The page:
Hard Drive a Slave Drive
Setting a hard drive to function as the secondary ("slave") drive allows you to use the drive solely as a storage unit. You can use the drive to back up valuable data on the primary drive without having to install or use an operating system on it. And all you need to get going is a screwdriver to pop the case open.
Power down your computer. WARNING: Before you start troubleshooting remember that you are dealing with electricity that can KILL. http://www.kitchentablecomputers.com/static.php - rules
Only work inside the computer case when the power has been switched off and disconnected. Never open the power source. Some of the below steps recommend removing physical parts within the computer. While in the computer it is highly recommend that you be aware of ESD and its potential hazards Disconnect all of the cables and then put the computer on a stable work surface such as a desk or a chair. Use a screwdriver to remove the screws securing the side paneling of the case. The screws are located at the back of the computer and along the edges--only remove the screws securing the case. Unhinge any case latches on the computer. Slide the side paneling of the case off the computer. Some case designs require you to remove the whole case, and some are broken down into removable panels. Remove enough of the case to have both sides of the computer exposed. Discharge any static that may have accumulated on your clothing before handling any internal components. Rub your hands against a solid metal portion of the case to discharge the static. Locate the hard drive. It should be secured in a station of bays adjacent to the motherboard--it'll also be near your DVD/CD-ROM and floppy disk drives. Remove the screws that secure the hard drive to the bay. Slowly slide the drive out of the bay. The drive will be connected to a data and power cable. You can temporarily disconnect them to take the drive out completely and give yourself more room to work with--but remember to reconnect them. Locate the jumper pins on the hard drive. There will be a diagram displaying the proper jumper settings for a given hard drive mode. Follow the diagram and set the pin cap in its slave position on the hard drive--for example, some drives may require the cap to be placed on the last two pins to set the drive as a slave.
During the boot process you will see on the screen to press a certain key to enter setup Press and hold that key during the boot up process to enter BIOS the scroll down to advanced bios features press enter change your first boot device to IDE-1 means Pri slave escape then press f10 to save to cmos to restart you will have to have master with slave set up you can find the jumper location next to the power on a hard drive and the settings for plastic jumper location is usually printed on the top of a hard drive IDE-0 means Pri master
IDE-1 means Pri slave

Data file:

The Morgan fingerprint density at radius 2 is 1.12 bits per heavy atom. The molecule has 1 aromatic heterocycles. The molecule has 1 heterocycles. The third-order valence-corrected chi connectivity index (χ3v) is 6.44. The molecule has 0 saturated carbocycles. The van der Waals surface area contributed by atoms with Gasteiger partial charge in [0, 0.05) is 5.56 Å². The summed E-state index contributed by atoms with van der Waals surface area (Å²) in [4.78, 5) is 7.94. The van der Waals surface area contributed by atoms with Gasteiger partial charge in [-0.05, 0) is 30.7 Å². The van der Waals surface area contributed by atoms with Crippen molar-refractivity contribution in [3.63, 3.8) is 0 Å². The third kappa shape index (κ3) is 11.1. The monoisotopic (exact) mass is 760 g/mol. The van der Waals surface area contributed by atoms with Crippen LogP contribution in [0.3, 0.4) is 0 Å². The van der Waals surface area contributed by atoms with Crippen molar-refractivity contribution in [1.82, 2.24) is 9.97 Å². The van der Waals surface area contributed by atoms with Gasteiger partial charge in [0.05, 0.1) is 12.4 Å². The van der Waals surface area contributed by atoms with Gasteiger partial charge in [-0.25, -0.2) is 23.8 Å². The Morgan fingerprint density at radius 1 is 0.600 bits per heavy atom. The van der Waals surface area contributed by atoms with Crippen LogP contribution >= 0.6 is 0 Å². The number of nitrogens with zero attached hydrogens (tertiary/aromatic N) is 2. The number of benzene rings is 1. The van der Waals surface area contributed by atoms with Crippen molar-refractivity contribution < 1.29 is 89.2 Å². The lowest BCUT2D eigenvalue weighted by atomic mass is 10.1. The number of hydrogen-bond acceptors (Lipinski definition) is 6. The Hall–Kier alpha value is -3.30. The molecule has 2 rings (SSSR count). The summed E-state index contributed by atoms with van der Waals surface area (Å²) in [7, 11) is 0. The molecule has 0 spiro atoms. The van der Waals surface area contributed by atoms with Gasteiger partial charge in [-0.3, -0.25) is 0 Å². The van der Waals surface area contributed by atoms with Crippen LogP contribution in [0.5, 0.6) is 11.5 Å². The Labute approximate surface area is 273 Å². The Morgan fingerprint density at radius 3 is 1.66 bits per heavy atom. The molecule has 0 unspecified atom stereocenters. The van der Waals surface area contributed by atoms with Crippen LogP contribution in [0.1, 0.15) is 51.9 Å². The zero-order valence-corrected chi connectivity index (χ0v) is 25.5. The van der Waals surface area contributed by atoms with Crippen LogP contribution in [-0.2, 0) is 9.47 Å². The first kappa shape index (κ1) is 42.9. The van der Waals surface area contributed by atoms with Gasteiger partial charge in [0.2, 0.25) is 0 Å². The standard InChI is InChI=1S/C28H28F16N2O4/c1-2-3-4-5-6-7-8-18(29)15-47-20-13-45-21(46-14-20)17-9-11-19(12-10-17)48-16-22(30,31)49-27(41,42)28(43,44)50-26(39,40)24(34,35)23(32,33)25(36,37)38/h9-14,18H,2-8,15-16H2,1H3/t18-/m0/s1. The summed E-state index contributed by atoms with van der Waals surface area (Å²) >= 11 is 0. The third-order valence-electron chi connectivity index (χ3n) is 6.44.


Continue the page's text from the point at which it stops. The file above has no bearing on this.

IDE-2 means Sec master
IDE-3 means Sec slave single or master ::::: master with slave ::':: slave :::':
black line between dots is plastic jumper note the plastic jumper is '
located at the rear of the hard drive between the EIDE and electrical lead/s Set Up a Slave Drive
b> In a computer system, a master/slave relationship establishes the primary and secondary hard disk or optical drive status. Many computer owners install operating systems on the primary or master hard disk and use the secondary or slave disk as a storage drive for games or multimedia. Master/slave or primary/secondary relationships exist only with IDE or ATA drives. SATA, a newer drive technology, is a jumperless system and does not allow for master/slave settings, which makes SATA drives easier to install.
Shut down your computer. Unplug all cables and peripheral devices. Remove the left side panel while facing the front of the case. Remove screws, manipulate latches or perform other necessary steps to remove the panel. (Please see your computer or case manufacturer's documentation if you are unsure of how to remove the side panel, as this process varies.) Turn the case so that you are facing the open, previously left side of the case. Locate your drive bays. The 5.25-inch optical bays are at the top right and the 3.5-inch hard disk bays are towards the bottom right. You should be able to locate the necessary bay easily by matching your slave drive with the master drive. Clip the anti-static wrist bracelet to a metal object, and attach the bracelet to your wrist. Remove the drive from its anti-static packaging. Locate the pins on the back of the hard disk or optical drive. Jumper configurations vary according to model and manufacturer, and most manufacturers show the configurations on the drive itself. Configure the jumper according to the hard disk manufacturer's instructions. Insert the hard disk or optical drive into the appropriate bay. Secure it by screwing in at least two mounting screws. Attach an available controller cable to your drive. Most controller cables feature a Y-split cable, which makes it easy to find and attach the secondary cable that links to your primary drive. Insert the power supply cable into the port on the drive. Again, you may be able to plug in a secondary cable split from the power supply's cable to the master drive. Double-check all connections. Remove the anti-static wrist bracelet, then reattach all cables and peripheral devices. b> Configure the BIOS
b> Start the computer. Enter your BIOS by immediately pressing the BIOS setup key, as shown onscreen. (Most computers feature a "Press X to enter BIOS setup" message after you hear the computer beep. Press this key. If you do not see this message, please consult your computer's documentation, as the BIOS key varies according to your motherboard.) Navigate to system setup and allow the BIOS to auto-detect the new drive. Save and exit the BIOS. Reattach the side panel if the drive is working correctly. Hope this helps.